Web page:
College Planning Blog

Welcome to Best College Fit (BCF) College Planning Blog, an ongoing discussion of the factors that impact the college planning process. This space will keep you abreast of critical planning strategies, introduce you to key resources and comment on timely issues that relate to your college planning effort. We look forward to staying in touch and seeing your comments as we progress through the college planning process together.

Archive for the 'Campus Visits' Category

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Are you beginning the college planning process with more questions than answers?

If so, plan to join Peter Van Buskirk in two free upcoming webinars sponsored by Revolution Prep to develop a plan that works for you.

On June 5, Peter will be interviewed by Rev Prep’s Jon Small on the topic of “Jumpstarting the College Planning Process.” In this keynote event of the Revolution Prep Summer Webinar Series, they will discuss:

  • Strategies for starting the college planning process
  • The importance of “intentionality” in developing a plan for college
  • Getting the most from college visits
  • Tips for acquiring letters of recommendation
  • Determining the relevance of support services (essay support, test prep, etc.)

Click on “Jumpstarting the College Planning Process” to register for the June 5 webinar (9PM ET).

On June 19, Peter will follow up with a presentation of “Little Things that Make a Big Difference in the College Admission Process.” In this webinar, he will examine opportunities to stand out as an applicant within the context of the competition at targeted colleges. He will reveal common mistakes made in the application process and offer tips that empower students to:

  • Establish ownership in the process
  • Develop thematically cohesive applications
  • Take advantage of academic opportunities available to them through the senior year
  • Build relationships with colleges that are important to them
  • Put themselves in the best position possible for admission success

Click on “Little Things that Make a Big Difference in the College Admission Process” to register for the June 19 Webinar (9PM ET).

Revolution Prep is a leading provider of tutoring and test preparation solutions, offering a range of online and in-person support for students.

By Peter Van Buskirk

As the school year winds down, thousands of families are gearing up to start the college search and selection process in earnest. For many, the process includes plans to visit college campuses. The questions that often arise, however, are “When is the best time to visit?” and “What should we expect to accomplish?”

The answers are fairly straightforward. Visit when you can and soak up as much information as possible! Ideally, you would visit colleges when classes are in session and the campuses are full of life. That may not always be possible, though, so go when you can. The best opportunities may be around business trips, holiday travels or vacations.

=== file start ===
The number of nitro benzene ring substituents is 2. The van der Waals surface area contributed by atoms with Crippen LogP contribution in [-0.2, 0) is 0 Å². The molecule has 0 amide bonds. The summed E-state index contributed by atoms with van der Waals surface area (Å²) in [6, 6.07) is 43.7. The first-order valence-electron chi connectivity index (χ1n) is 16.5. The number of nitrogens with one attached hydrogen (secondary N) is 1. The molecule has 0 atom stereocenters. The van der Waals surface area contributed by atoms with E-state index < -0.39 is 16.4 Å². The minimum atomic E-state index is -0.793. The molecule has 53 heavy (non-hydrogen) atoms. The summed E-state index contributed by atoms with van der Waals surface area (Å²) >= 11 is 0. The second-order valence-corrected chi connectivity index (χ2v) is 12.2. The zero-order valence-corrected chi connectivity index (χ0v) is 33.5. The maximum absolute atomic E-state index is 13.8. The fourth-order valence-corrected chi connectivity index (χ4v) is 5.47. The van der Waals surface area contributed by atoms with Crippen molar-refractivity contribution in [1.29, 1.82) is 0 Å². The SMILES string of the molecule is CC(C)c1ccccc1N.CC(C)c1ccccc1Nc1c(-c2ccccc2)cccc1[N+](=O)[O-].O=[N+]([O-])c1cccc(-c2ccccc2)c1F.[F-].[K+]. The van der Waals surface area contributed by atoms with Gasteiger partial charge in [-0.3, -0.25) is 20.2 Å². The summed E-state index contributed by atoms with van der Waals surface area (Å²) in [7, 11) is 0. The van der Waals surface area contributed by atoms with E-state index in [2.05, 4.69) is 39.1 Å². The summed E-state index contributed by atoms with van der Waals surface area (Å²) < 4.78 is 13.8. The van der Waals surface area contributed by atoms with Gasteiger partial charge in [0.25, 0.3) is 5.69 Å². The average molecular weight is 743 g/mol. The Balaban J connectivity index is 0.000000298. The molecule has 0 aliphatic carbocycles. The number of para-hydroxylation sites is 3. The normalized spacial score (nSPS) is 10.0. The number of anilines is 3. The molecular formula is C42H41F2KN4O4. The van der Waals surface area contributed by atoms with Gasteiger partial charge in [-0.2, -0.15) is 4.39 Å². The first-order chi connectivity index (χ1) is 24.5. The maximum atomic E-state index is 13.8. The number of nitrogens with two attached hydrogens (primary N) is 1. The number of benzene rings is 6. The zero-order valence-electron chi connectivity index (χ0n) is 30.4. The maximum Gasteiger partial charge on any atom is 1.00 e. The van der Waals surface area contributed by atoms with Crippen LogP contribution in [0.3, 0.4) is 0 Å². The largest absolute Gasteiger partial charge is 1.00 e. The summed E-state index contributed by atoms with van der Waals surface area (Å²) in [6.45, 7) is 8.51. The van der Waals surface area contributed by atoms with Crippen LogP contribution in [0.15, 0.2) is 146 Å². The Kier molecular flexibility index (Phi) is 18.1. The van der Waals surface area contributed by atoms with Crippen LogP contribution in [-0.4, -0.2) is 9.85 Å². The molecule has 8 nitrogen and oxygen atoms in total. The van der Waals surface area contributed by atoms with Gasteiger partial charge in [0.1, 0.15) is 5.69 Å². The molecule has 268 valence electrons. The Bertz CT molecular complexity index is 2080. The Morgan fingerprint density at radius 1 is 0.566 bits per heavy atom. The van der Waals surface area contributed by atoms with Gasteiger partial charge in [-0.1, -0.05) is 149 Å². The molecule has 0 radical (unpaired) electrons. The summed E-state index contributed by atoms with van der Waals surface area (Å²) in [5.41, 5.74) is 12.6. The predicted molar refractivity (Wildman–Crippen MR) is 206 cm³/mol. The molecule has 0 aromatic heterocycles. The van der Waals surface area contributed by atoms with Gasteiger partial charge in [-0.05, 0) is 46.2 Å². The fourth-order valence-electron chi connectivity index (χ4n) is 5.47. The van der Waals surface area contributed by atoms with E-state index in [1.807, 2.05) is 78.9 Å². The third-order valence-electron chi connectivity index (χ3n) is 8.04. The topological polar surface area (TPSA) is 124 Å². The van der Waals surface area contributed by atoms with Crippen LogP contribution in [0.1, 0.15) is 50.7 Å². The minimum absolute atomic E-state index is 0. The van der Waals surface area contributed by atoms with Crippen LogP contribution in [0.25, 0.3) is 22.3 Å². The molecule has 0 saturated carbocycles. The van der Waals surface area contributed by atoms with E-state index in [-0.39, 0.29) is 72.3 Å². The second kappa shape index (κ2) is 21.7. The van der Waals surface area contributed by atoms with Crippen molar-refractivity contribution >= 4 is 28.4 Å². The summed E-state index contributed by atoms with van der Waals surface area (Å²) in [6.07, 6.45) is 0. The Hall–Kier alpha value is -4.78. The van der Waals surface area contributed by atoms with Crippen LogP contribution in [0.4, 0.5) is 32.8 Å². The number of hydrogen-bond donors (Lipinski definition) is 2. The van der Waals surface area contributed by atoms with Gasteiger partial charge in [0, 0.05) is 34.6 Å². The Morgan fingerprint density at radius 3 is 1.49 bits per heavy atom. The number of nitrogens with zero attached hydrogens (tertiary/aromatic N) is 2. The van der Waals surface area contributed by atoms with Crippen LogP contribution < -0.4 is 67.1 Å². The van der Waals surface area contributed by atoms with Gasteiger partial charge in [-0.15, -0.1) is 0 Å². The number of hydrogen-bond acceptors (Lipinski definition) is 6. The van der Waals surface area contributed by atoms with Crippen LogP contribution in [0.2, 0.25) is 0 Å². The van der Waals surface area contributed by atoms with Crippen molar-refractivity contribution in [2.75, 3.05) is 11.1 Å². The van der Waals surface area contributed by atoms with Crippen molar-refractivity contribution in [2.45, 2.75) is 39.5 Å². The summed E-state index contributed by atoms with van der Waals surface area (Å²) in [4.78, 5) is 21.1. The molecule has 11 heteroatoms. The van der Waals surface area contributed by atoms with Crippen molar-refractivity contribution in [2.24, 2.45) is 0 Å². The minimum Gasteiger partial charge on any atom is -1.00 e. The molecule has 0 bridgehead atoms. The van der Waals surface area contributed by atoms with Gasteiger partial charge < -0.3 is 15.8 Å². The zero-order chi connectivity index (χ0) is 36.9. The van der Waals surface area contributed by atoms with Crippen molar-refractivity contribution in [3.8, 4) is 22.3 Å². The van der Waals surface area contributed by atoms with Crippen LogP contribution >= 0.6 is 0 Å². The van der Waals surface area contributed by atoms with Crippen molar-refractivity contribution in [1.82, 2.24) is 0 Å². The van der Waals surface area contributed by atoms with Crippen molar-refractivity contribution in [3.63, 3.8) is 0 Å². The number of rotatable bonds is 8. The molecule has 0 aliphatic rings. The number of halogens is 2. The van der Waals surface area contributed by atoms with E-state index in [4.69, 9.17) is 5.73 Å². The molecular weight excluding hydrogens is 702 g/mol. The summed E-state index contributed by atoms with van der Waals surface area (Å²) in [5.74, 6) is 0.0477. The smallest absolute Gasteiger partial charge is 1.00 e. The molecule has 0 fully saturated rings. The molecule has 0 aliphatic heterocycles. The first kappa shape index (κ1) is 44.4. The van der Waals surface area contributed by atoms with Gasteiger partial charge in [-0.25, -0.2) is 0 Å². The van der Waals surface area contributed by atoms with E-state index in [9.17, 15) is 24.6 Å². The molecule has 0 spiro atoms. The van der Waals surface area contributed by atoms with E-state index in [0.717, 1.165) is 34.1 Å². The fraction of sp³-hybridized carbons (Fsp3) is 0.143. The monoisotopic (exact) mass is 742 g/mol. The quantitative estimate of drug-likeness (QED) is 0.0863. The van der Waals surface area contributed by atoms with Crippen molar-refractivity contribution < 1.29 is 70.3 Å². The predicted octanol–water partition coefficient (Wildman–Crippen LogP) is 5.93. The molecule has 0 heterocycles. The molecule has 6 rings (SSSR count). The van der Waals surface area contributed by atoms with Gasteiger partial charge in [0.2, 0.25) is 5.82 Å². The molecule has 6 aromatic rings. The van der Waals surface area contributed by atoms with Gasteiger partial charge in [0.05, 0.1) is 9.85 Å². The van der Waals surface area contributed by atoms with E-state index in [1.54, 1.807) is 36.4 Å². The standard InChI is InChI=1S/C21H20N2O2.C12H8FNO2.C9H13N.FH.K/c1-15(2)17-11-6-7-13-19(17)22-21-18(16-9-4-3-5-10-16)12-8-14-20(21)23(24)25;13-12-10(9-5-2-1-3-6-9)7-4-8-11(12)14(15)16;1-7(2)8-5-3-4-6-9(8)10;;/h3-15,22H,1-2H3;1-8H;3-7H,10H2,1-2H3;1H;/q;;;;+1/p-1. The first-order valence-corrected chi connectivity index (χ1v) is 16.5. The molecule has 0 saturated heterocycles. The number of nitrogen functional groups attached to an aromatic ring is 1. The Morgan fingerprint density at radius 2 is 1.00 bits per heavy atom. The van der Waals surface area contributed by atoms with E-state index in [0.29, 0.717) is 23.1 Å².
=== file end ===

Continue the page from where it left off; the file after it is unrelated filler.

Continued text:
And if such opportunities should occur early in the college planning process, go “window shopping.” When you are “window shopping,” you are less concerned about buying and more interested in checking out the inventory. Give yourself exposure to as many different kinds of places as you can—big schools, small schools, research universities, liberal arts colleges, urban campuses and places way out in the country.

Visiting a range of colleges while there is no pressure to “buy” allows you to develop a broad perspective with regard to what is “out there.” Later, when it is time to buy, you will know what you like and you know where to find it. As you visit the campuses, allow your senses to guide you. Ultimately, it will be a “sixth sense”—the proverbial “gut feeling” that will lead you to the places that suit you best.

And the information you glean from your visits will come in handy when it comes time to prepare your applications for admission! (To learn more about related strategies, check out the “What’s My Story?” application preparation workshops being offered around the country this spring and summer.)

So, pack up your “sixth sense” and get ready to enjoy the adventure found in “window shopping” college campuses. The following are tips that will help you get the most out of your campus visits—wherever you go!

1.  Take advantage of everything the school has to offer. If an interview is offered, take it! Take a tour. Visit an academic department or program area in which you have an interest. Ask thoughtful questions that reflect your interest.

2.  Plan ahead. If possible, schedule your visit at least two weeks in advance. At some colleges, you may need to call two months in advance for an interview appointment. This will be especially true over the summer and around holidays.

3.  Prepare well. Read the information you have about the school. Look for the potential synergy between your interests, perspectives and learning style—and the offerings of the school. While on campus, you will want to test your initial impressions. Know why you are there. See how you fit. By examining your priorities in advance, you can be alert to evidence that the campus in question will support you in achieving your goals.

4.  Arrive early. Avoid feeling rushed. Give yourself time to stretch and walk around before you make an official introduction. Find a snack bar or some place where you can comfortably take in campus life. How do folks relate to each other? How do they relate to you?